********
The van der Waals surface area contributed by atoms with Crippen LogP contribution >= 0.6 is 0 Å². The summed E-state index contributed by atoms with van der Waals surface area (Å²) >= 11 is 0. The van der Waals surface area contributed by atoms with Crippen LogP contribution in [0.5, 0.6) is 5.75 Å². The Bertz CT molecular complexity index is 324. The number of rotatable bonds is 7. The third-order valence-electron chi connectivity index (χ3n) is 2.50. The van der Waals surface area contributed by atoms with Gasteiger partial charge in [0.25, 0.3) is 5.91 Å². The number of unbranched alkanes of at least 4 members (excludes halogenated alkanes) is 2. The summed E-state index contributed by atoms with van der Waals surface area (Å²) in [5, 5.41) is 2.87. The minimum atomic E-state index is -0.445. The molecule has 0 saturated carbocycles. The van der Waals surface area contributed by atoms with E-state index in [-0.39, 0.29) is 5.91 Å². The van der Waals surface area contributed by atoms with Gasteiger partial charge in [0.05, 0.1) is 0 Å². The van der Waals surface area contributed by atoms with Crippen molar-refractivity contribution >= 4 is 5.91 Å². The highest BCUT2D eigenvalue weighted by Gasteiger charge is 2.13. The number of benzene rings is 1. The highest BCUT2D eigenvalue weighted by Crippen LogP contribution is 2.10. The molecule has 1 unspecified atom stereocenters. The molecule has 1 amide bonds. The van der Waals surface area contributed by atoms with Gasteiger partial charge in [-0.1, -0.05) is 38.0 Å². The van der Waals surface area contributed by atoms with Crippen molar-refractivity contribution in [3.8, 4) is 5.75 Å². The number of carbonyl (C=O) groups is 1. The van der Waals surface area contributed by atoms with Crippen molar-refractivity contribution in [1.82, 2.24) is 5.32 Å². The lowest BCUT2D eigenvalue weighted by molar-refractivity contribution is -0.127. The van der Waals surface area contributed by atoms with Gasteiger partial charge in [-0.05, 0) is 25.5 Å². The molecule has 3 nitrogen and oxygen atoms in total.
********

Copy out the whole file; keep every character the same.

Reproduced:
The van der Waals surface area contributed by atoms with Crippen LogP contribution >= 0.6 is 0 Å². The summed E-state index contributed by atoms with van der Waals surface area (Å²) >= 11 is 0. The van der Waals surface area contributed by atoms with Crippen LogP contribution in [0.5, 0.6) is 5.75 Å². The Bertz CT molecular complexity index is 324. The number of rotatable bonds is 7. The third-order valence-electron chi connectivity index (χ3n) is 2.50. The van der Waals surface area contributed by atoms with Gasteiger partial charge in [0.25, 0.3) is 5.91 Å². The number of unbranched alkanes of at least 4 members (excludes halogenated alkanes) is 2. The summed E-state index contributed by atoms with van der Waals surface area (Å²) in [5, 5.41) is 2.87. The minimum atomic E-state index is -0.445. The molecule has 0 saturated carbocycles. The van der Waals surface area contributed by atoms with E-state index in [-0.39, 0.29) is 5.91 Å². The van der Waals surface area contributed by atoms with Gasteiger partial charge in [0.05, 0.1) is 0 Å². The van der Waals surface area contributed by atoms with Crippen molar-refractivity contribution >= 4 is 5.91 Å². The highest BCUT2D eigenvalue weighted by Gasteiger charge is 2.13. The number of benzene rings is 1. The highest BCUT2D eigenvalue weighted by Crippen LogP contribution is 2.10. The molecule has 1 unspecified atom stereocenters. The molecule has 1 amide bonds. The van der Waals surface area contributed by atoms with Gasteiger partial charge in [-0.1, -0.05) is 38.0 Å². The van der Waals surface area contributed by atoms with Crippen molar-refractivity contribution in [3.8, 4) is 5.75 Å². The number of carbonyl (C=O) groups is 1. The van der Waals surface area contributed by atoms with Crippen molar-refractivity contribution in [1.82, 2.24) is 5.32 Å². The lowest BCUT2D eigenvalue weighted by molar-refractivity contribution is -0.127. The van der Waals surface area contributed by atoms with Gasteiger partial charge in [-0.05, 0) is 25.5 Å². The molecule has 3 nitrogen and oxygen atoms in total.